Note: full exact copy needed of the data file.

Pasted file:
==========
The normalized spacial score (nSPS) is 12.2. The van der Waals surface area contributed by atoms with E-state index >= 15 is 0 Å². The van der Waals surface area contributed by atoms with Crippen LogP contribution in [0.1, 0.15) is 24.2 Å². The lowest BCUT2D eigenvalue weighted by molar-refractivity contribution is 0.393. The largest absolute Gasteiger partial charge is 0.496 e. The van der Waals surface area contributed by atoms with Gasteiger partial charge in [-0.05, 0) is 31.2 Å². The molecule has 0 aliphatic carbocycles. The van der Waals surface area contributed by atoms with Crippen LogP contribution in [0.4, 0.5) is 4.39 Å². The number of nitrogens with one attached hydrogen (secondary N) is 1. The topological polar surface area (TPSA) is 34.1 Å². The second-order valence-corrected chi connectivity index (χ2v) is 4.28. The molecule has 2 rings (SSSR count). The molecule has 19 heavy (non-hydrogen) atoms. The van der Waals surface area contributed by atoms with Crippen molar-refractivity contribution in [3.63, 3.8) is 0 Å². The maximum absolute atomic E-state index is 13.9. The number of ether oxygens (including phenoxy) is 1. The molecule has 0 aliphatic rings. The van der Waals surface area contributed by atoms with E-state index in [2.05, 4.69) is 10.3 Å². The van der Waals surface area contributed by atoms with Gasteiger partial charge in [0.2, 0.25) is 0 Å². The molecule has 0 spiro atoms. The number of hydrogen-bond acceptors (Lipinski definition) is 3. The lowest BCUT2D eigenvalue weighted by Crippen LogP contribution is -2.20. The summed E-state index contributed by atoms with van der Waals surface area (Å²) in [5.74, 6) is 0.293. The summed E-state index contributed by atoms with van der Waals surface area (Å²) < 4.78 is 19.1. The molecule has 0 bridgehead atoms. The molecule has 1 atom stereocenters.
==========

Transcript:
The normalized spacial score (nSPS) is 12.2. The van der Waals surface area contributed by atoms with E-state index >= 15 is 0 Å². The van der Waals surface area contributed by atoms with Crippen LogP contribution in [0.1, 0.15) is 24.2 Å². The lowest BCUT2D eigenvalue weighted by molar-refractivity contribution is 0.393. The largest absolute Gasteiger partial charge is 0.496 e. The van der Waals surface area contributed by atoms with Gasteiger partial charge in [-0.05, 0) is 31.2 Å². The molecule has 0 aliphatic carbocycles. The van der Waals surface area contributed by atoms with Crippen LogP contribution in [0.4, 0.5) is 4.39 Å². The number of nitrogens with one attached hydrogen (secondary N) is 1. The topological polar surface area (TPSA) is 34.1 Å². The second-order valence-corrected chi connectivity index (χ2v) is 4.28. The molecule has 2 rings (SSSR count). The molecule has 19 heavy (non-hydrogen) atoms. The van der Waals surface area contributed by atoms with Crippen molar-refractivity contribution in [3.63, 3.8) is 0 Å². The maximum absolute atomic E-state index is 13.9. The number of ether oxygens (including phenoxy) is 1. The molecule has 0 aliphatic rings. The van der Waals surface area contributed by atoms with E-state index in [2.05, 4.69) is 10.3 Å². The van der Waals surface area contributed by atoms with Gasteiger partial charge in [0.2, 0.25) is 0 Å². The molecule has 0 spiro atoms. The number of hydrogen-bond acceptors (Lipinski definition) is 3. The lowest BCUT2D eigenvalue weighted by Crippen LogP contribution is -2.20. The summed E-state index contributed by atoms with van der Waals surface area (Å²) in [5.74, 6) is 0.293. The summed E-state index contributed by atoms with van der Waals surface area (Å²) < 4.78 is 19.1. The molecule has 0 bridgehead atoms. The molecule has 1 atom stereocenters.